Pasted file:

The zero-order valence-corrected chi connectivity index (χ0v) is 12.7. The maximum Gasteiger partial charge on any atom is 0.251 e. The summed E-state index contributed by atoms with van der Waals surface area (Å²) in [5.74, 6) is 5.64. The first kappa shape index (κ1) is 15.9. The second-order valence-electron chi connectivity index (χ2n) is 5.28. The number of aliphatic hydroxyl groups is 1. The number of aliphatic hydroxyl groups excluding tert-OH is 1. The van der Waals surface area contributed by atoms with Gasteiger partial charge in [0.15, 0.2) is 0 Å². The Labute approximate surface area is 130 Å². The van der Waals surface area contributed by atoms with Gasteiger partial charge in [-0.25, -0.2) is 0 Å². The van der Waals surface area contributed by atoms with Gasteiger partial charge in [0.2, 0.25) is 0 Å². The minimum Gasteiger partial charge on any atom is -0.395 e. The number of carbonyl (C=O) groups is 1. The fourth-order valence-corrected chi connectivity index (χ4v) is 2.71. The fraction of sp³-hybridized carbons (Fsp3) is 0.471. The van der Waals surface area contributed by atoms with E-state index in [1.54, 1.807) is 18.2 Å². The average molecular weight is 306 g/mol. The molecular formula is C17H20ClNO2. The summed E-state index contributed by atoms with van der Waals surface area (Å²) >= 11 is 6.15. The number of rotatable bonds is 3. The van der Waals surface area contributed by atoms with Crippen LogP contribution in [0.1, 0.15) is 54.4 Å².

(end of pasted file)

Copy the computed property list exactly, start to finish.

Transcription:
The zero-order valence-corrected chi connectivity index (χ0v) is 12.7. The maximum Gasteiger partial charge on any atom is 0.251 e. The summed E-state index contributed by atoms with van der Waals surface area (Å²) in [5.74, 6) is 5.64. The first kappa shape index (κ1) is 15.9. The second-order valence-electron chi connectivity index (χ2n) is 5.28. The number of aliphatic hydroxyl groups is 1. The number of aliphatic hydroxyl groups excluding tert-OH is 1. The van der Waals surface area contributed by atoms with Gasteiger partial charge in [0.15, 0.2) is 0 Å². The Labute approximate surface area is 130 Å². The van der Waals surface area contributed by atoms with Gasteiger partial charge in [-0.25, -0.2) is 0 Å². The van der Waals surface area contributed by atoms with Gasteiger partial charge in [0.2, 0.25) is 0 Å². The minimum Gasteiger partial charge on any atom is -0.395 e. The number of carbonyl (C=O) groups is 1. The fourth-order valence-corrected chi connectivity index (χ4v) is 2.71. The fraction of sp³-hybridized carbons (Fsp3) is 0.471. The van der Waals surface area contributed by atoms with E-state index in [1.54, 1.807) is 18.2 Å². The average molecular weight is 306 g/mol. The molecular formula is C17H20ClNO2. The summed E-state index contributed by atoms with van der Waals surface area (Å²) >= 11 is 6.15. The number of rotatable bonds is 3. The van der Waals surface area contributed by atoms with Crippen LogP contribution in [0.1, 0.15) is 54.4 Å².